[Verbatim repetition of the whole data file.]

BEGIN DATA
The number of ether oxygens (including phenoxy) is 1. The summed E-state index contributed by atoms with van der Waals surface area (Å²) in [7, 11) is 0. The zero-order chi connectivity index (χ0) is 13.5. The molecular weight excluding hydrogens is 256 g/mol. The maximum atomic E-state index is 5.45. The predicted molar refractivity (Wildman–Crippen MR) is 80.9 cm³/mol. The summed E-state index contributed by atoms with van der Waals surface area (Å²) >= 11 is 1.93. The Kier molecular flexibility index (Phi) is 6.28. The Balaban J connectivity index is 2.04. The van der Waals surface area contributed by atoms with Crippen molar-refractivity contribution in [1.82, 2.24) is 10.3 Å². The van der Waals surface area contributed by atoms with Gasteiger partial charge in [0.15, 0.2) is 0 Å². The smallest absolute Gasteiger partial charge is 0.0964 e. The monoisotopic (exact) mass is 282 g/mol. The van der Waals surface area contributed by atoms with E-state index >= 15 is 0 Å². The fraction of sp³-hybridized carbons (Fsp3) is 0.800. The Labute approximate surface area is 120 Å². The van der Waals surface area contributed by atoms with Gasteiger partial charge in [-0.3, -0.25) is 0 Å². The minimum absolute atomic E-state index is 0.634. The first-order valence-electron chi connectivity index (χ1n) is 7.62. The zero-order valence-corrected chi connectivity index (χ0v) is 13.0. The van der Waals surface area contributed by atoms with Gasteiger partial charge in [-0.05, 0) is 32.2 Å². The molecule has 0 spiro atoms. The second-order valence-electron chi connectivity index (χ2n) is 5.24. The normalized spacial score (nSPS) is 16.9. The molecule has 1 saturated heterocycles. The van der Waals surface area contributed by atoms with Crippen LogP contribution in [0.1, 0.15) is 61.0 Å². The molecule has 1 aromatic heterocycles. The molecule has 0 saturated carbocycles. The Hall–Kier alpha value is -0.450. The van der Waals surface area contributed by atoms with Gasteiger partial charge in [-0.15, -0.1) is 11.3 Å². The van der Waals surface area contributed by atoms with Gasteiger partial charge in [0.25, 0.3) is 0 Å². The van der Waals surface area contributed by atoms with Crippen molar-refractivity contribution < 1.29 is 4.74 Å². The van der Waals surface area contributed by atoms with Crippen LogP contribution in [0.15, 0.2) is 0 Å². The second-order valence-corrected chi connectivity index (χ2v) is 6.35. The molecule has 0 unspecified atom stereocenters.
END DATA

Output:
The number of ether oxygens (including phenoxy) is 1. The summed E-state index contributed by atoms with van der Waals surface area (Å²) in [7, 11) is 0. The zero-order chi connectivity index (χ0) is 13.5. The molecular weight excluding hydrogens is 256 g/mol. The maximum atomic E-state index is 5.45. The predicted molar refractivity (Wildman–Crippen MR) is 80.9 cm³/mol. The summed E-state index contributed by atoms with van der Waals surface area (Å²) >= 11 is 1.93. The Kier molecular flexibility index (Phi) is 6.28. The Balaban J connectivity index is 2.04. The van der Waals surface area contributed by atoms with Crippen molar-refractivity contribution in [1.82, 2.24) is 10.3 Å². The van der Waals surface area contributed by atoms with Gasteiger partial charge in [0.15, 0.2) is 0 Å². The smallest absolute Gasteiger partial charge is 0.0964 e. The monoisotopic (exact) mass is 282 g/mol. The van der Waals surface area contributed by atoms with E-state index >= 15 is 0 Å². The fraction of sp³-hybridized carbons (Fsp3) is 0.800. The Labute approximate surface area is 120 Å². The van der Waals surface area contributed by atoms with Gasteiger partial charge in [-0.3, -0.25) is 0 Å². The minimum absolute atomic E-state index is 0.634. The first-order valence-electron chi connectivity index (χ1n) is 7.62. The zero-order valence-corrected chi connectivity index (χ0v) is 13.0. The van der Waals surface area contributed by atoms with Gasteiger partial charge in [-0.05, 0) is 32.2 Å². The molecule has 0 spiro atoms. The second-order valence-electron chi connectivity index (χ2n) is 5.24. The normalized spacial score (nSPS) is 16.9. The molecule has 1 saturated heterocycles. The van der Waals surface area contributed by atoms with Crippen LogP contribution in [0.1, 0.15) is 61.0 Å². The molecule has 1 aromatic heterocycles. The molecule has 0 saturated carbocycles. The Hall–Kier alpha value is -0.450. The van der Waals surface area contributed by atoms with Gasteiger partial charge in [-0.15, -0.1) is 11.3 Å². The van der Waals surface area contributed by atoms with Gasteiger partial charge in [0.25, 0.3) is 0 Å². The van der Waals surface area contributed by atoms with Crippen molar-refractivity contribution < 1.29 is 4.74 Å². The van der Waals surface area contributed by atoms with Crippen LogP contribution in [0.15, 0.2) is 0 Å². The second-order valence-corrected chi connectivity index (χ2v) is 6.35. The molecule has 0 unspecified atom stereocenters.